Author(s): Graybiel A, Lackner JR
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Abstract Normal persons rotated about an Earth-horizontal axis vary in their susceptibility to motion sickness. The purpose of this experiment was to measure, intraindividual differences in susceptibility in 12 subjects when rotated 10 degrees head up and 10 degrees head down as well as in the horizontal position. Subjects assumed the test-position 60 min prior to rotation, thus providing an opportunity for translocation of body fluids. Physiological and psychophysical measurements were conducted throughout the experiment. There were no intraindividual differences in susceptibility to motion sickness in the three positions tested, although there were significant differences in vital capacity, demonstrating the expected fluid shifts. It was concluded that, in the sample of subjects tested, short-term effects of fluid shifts greater than those that would be manifested in zero gravity had no definite effect on motion sickness susceptibility.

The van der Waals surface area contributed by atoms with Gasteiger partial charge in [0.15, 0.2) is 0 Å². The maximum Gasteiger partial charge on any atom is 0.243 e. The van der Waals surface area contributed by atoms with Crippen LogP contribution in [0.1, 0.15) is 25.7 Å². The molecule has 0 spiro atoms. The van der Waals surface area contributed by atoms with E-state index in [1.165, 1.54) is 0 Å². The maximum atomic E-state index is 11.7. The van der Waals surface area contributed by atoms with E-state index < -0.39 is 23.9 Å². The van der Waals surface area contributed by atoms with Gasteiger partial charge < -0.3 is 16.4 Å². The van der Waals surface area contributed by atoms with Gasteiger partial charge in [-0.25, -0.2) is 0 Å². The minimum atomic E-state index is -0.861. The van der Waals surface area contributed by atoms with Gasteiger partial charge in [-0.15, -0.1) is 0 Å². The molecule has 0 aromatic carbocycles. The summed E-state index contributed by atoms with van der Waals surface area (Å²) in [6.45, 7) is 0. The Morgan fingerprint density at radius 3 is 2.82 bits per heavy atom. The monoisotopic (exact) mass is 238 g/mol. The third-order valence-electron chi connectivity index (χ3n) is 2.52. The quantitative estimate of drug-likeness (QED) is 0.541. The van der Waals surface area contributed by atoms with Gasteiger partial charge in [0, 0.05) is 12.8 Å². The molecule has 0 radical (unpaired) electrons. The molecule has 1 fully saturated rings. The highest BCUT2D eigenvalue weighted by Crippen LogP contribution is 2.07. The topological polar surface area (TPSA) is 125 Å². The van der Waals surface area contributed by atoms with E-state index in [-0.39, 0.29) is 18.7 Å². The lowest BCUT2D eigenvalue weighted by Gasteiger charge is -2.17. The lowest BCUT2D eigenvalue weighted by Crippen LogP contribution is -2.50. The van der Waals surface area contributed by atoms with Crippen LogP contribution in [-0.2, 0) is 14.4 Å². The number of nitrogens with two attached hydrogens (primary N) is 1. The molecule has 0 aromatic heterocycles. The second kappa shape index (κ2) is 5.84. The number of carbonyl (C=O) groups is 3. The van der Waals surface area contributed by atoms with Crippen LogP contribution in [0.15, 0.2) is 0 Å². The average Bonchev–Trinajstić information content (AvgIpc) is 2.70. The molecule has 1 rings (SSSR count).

This article was published in Aviat Space Environ Med
and referenced in Otolaryngology: Open Access